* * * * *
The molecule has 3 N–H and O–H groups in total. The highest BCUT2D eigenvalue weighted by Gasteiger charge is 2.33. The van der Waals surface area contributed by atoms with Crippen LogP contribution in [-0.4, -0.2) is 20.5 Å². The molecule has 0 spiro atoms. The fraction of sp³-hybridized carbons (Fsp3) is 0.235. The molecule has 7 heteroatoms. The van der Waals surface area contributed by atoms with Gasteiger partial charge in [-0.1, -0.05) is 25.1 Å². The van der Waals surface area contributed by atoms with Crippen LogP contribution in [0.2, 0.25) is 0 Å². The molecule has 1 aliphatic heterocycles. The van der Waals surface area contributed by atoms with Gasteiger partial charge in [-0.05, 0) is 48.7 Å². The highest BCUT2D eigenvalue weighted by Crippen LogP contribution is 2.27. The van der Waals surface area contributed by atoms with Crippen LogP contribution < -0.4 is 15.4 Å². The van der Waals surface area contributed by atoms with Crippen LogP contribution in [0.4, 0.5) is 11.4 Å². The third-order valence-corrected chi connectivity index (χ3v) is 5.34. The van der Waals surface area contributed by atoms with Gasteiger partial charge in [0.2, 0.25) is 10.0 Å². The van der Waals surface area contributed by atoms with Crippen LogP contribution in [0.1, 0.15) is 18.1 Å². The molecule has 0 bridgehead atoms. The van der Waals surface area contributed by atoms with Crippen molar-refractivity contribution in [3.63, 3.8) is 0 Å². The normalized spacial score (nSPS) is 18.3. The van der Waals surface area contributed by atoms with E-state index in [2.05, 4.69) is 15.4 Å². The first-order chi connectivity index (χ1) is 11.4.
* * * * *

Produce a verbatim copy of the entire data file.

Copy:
The molecule has 3 N–H and O–H groups in total. The highest BCUT2D eigenvalue weighted by Gasteiger charge is 2.33. The van der Waals surface area contributed by atoms with Crippen LogP contribution in [-0.4, -0.2) is 20.5 Å². The molecule has 0 spiro atoms. The fraction of sp³-hybridized carbons (Fsp3) is 0.235. The molecule has 7 heteroatoms. The van der Waals surface area contributed by atoms with Gasteiger partial charge in [-0.1, -0.05) is 25.1 Å². The van der Waals surface area contributed by atoms with Crippen LogP contribution in [0.2, 0.25) is 0 Å². The molecule has 1 aliphatic heterocycles. The van der Waals surface area contributed by atoms with Gasteiger partial charge in [-0.05, 0) is 48.7 Å². The highest BCUT2D eigenvalue weighted by Crippen LogP contribution is 2.27. The van der Waals surface area contributed by atoms with Crippen LogP contribution < -0.4 is 15.4 Å². The van der Waals surface area contributed by atoms with Crippen LogP contribution in [0.4, 0.5) is 11.4 Å². The third-order valence-corrected chi connectivity index (χ3v) is 5.34. The van der Waals surface area contributed by atoms with Gasteiger partial charge in [0.2, 0.25) is 10.0 Å². The van der Waals surface area contributed by atoms with Crippen LogP contribution in [0.1, 0.15) is 18.1 Å². The molecule has 0 bridgehead atoms. The van der Waals surface area contributed by atoms with Crippen molar-refractivity contribution in [3.63, 3.8) is 0 Å². The normalized spacial score (nSPS) is 18.3. The van der Waals surface area contributed by atoms with E-state index in [2.05, 4.69) is 15.4 Å². The first-order chi connectivity index (χ1) is 11.4.